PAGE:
Bike, Design bike, eco-friendly bike…

I finally found my Icon #075 Saturday. Yesterday, back from a 1-day trip, I was reading my mag in the train — globally this issue is very interesting, in particular SANAA's Sepentine Pavilion and of course François Roche and Warren Ellis's interview with Geoff Manaugh, Sam Jacob's article on this wonderful object, the 360° chair designed by brillant designer Kostantin Grcic (I don't really like using "brillant" to qualify a person, even though I truly consider him/her as such). My eyes were suddenly attracted by an article: Johanna Agerman's article. Johanna Agerman is Icon Magazine Deputy Editor. I won't discuss the article, because it is very interesting, I recommend its reading. I consequently have nothing to say or add on it. I was just interested in the phenomenon of bicycle, particularly these trendy well-designed bicycle. Let's start…

She starts as follows: "In the 1950s, Roland Barthes described the car as the 20th century's equivalent to the Gothic cathedral — a supreme creation consumed, at least in image, by a whole population. In the 21st century, the reputation of the car is much dented and the bicycle, in cities at least, is taking over as a status symbol." I was very proud in the train which is not adapted to welcome bicycle, especially mine, an object of desire. Even though we are shifting into a bicycle era, I notice that trains and stations, particularly in France, are not equipped for bicycle. I have to carry my bicycle to climb up and down stairs. If you know Dutch bicycle, you know how heavy it is. Furthermore, I am such a kind of straight homo urbanus, as one says: a straight punk (so I am), you can now say a straight homo urbanus: I don't drive a car, I do not have a driving license. I respect my environment. I love riding my bicycle because it is healthy, emission-free…, but my friends no longer tolerate my strictness (!!). Of course, I am carrying away…

Back to Johanna Agerman's article. "It is the ultimate guilt-free consumer product and the retailers are cashing in" —> Well, my retailer will confirm with happiness. "Manufacturers are falling over themselves to create exclusive editions with all the mod cons", Ah? (In French in the text), I said (in my head, of course, you will understand).

Then, because I didn't pay attention to the picture, when I suddenly look at the picture, I discovered: a beautiful British-made bicycle, the famous "gocycle".

It is an electric bike that can be adapted to an urban, daily use. Compared to my old Dutch bicycle, this gocycle avoids the Lance-Armstrongsian-way of riding a bicycle (rouler à la manière de Lance Armstrong), every day, of course, to go to work or, the week-end, to go to party (well, one must manage sweat. Imagine me riding my bike when it rains!!!). I've never ridden an electric bike because I love old-style one. I might be extreme: but I love riding fast, using my poor muscles, in spite of slope. My funniest experience is riding bicycle at Tôkyô (in spite of pollution, and people who look at me with curiosity due to the fact that I am a gaigokujin, say, a foreigner), in particular, traditional narrow streets. Needless to say how happy I am to ride in Tokyo streets.

Other particularity: this bike is nothing but an œuvre d'art, with beautiful lines, and compact.

The designer is an ex-car designer, a former MacLaren car, Richard Thorpe. I am not a specialist of design products, but just a fan, and if I had money, I would certainly collect design. According to Gocycle, this bike is "a revolutionary, lightweight electric two-wheeler designed to shake up the urban cycling industry with its sleek design and pioneering technology." Johanna Agerman adds that this bicycle parts "are concealed underneath a chunky white frame, injection-moulded in the light-weight magnesium alloy magflow", say, as these F1 cars, in a certain sense. I wish I have the opportunity to try this bicycle in order to see how it functions, to have a great urban experience with this bicycle. It could be interesting to compare conventional bicycle and this sleek designed-electric one. I would certainly agree (no: for sure) with Johanna Agerman that this bicycle misses, as she says, "one of the biggest benefits of cycling: fitness." For instance, according to Helen Pidd, a blogger and journalist of The Guardian, there is no dynamo type thing that will convert pedal power into electricity and charge the battery. So if you want to pedal as you usually do with a conventional bicycle, it seems not be handy.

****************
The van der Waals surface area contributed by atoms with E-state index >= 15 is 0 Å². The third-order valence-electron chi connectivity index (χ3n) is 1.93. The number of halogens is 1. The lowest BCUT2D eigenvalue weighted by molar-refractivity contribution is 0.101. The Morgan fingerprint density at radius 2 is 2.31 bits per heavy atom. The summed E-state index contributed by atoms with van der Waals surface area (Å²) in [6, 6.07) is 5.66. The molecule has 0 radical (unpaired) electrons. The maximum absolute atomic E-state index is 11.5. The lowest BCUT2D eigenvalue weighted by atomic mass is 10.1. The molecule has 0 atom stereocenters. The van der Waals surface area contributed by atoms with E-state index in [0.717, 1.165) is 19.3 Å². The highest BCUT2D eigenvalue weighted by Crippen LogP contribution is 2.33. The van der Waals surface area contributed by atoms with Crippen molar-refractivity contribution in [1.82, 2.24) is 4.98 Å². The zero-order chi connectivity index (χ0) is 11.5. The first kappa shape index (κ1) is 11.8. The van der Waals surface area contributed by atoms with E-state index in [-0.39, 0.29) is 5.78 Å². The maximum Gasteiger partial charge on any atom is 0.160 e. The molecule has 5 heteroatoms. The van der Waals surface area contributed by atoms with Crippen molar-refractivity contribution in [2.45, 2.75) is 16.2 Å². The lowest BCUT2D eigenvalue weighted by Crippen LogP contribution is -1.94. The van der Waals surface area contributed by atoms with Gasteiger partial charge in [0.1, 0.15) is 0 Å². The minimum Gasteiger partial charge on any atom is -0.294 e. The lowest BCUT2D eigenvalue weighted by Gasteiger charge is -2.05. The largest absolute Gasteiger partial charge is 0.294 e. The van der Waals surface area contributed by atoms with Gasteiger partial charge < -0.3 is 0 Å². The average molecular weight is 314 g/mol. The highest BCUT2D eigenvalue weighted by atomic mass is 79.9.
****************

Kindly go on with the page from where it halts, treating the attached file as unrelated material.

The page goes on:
But, afterall, these users, that I imagine as young-trendy-professional/fashioned gentlemen and ladies (ces jeunes très tendances), or, to sum up, iPhone generation (I am an iPhone user, a well, but…), do not care of this point. They will miss, with happiness, I am sure, Lance-Armstrongsian-way of riding bicycle, especially, when you're late, or else, you're afraid to miss your train. Accordingly, using an electric one will be the most appropriate. And you won't have to carry it to climb up and down stairs (!!! I can confess I am exhausted) because it is portable. But where can put my heavy bag with, inside, my Macbook Pro? no case to put my heavy bag...

My opinion, to conclude, will be: this beautiful bicycle, is very portable, compact, handy, but it is more an œuvre d'art "to-be-admired-in-my-living-room" than an urban bicycle for an daily use.


Agerman Johanna, "Gocycle", Icon Magazine #75, September 2009, p. 89.

Pidd Helen, "The gocycle electric bike makes going up the steepest hills an easy ride", The Guardian, posted: 18 June 2009.

Gocycle website


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